Singh Sharma Vs. Ahmedi Begum  INSC 419 (9 August 1994)
S. (J) Mohan, S. (J) Agrawal,
1994 SCC (5) 465 JT 1994 (5) 49 1994 SCALE (3)712
Judgment of the Court was delivered by MOHAN, J.- The facts leading to the
civil appeal are as under.
Ahmedi Begum was the owner of 'Dharampur Lodge' situated near Clock Tower, Sabzi
Mandi, Delhi. She leased out the entire property
to one S. Sardul Singh Caveeshar.
lease was for a period of 5 years evidenced by registered lease deed dated 12-4-1948. On expiry of the said lease another lease dated 3-4-1953 was executed for a further period of 5 years which
was also duly registered.
these lease deeds empowered the lessee S. Sardul Singh Caveeshar to sublet the
whole or a part of the demise property. S. Sardul Singh Caveeshar sublet
various portions of the property to several subtenants. One such subletting was
in favour of the appellant, Manphul Singh Sharma in April 1948 and another
portion to Yog Raj Goswami in August 1956.
4. On 1-9-1956 the tenant S. Sardul Singh Caveeshar by a registered
lease deed sublet the entirety of the property in favour of Surinder Kumar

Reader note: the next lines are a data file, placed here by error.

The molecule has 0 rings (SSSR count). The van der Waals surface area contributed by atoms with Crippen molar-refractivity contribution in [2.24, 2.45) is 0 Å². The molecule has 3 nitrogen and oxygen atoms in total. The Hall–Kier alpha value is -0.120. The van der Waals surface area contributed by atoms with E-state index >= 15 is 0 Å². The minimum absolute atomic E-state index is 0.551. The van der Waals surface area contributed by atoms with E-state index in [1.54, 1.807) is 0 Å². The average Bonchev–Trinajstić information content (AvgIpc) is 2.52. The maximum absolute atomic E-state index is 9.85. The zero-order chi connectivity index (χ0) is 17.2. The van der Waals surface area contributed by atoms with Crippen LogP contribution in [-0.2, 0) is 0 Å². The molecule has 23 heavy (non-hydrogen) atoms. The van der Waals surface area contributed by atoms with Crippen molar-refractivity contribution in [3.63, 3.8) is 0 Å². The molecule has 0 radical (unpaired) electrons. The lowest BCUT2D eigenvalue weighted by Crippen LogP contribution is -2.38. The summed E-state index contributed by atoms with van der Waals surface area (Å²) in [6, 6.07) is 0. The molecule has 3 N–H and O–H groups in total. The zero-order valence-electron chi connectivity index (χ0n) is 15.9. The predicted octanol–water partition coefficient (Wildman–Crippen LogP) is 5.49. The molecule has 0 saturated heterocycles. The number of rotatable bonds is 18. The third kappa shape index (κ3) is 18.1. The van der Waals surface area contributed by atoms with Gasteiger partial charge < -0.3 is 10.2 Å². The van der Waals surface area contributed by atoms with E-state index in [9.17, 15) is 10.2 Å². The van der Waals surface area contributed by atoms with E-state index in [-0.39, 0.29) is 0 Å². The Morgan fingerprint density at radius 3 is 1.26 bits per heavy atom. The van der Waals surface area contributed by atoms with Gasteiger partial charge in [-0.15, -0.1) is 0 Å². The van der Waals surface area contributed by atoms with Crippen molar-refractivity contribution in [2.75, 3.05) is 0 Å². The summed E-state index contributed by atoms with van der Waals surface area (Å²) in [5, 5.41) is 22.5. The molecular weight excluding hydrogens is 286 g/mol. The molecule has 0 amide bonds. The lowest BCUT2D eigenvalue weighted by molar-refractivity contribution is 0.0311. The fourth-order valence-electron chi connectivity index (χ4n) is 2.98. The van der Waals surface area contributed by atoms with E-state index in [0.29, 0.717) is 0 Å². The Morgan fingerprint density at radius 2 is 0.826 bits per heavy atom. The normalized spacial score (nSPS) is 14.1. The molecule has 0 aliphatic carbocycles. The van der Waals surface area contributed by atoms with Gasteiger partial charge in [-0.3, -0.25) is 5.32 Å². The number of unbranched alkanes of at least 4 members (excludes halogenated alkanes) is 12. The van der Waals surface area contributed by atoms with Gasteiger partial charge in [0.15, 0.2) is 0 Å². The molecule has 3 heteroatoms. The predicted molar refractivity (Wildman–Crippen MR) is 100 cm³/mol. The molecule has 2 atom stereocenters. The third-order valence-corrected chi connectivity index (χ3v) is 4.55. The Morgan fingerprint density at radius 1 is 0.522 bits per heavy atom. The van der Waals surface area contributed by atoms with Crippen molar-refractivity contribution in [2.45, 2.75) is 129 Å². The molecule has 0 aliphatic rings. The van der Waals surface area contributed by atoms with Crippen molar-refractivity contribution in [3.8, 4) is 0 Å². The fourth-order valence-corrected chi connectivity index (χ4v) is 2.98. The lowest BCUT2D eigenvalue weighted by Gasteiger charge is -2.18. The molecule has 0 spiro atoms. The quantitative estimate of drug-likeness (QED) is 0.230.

Sharma. That, in turn, authorised Surinder Kumar Sharma to sublet. Thereafter S.
Sardul Singh Caveeshar called upon all the subtenants to attorn in favour of Surinder
Kumar Sharma. The appellant and Yog Raj Goswami started paying rents to Surinder
to the failure of the head tenant S. Sardul Singh Caveeshar to pay the rent, in
spite of the notice of payment by the landlady on 23-7-1957, the tenancy in his favour came to be terminated. Ahmedi
Begum filed a suit for recovery of arrears of rent and ejectment, after
obtaining the necessary permission under the Slum Areas Improvement and
Clearance Act of 1926. That suit ended in a decree in favour of Ahmedi Begum.
Those execution proceedings stood transferred to High Court. Surinder Kumar
Sharma, the subtenant, filed objections to the effect that he was a lawful subtenant
and became a direct tenant under the degree holder by virtue of Section 20 of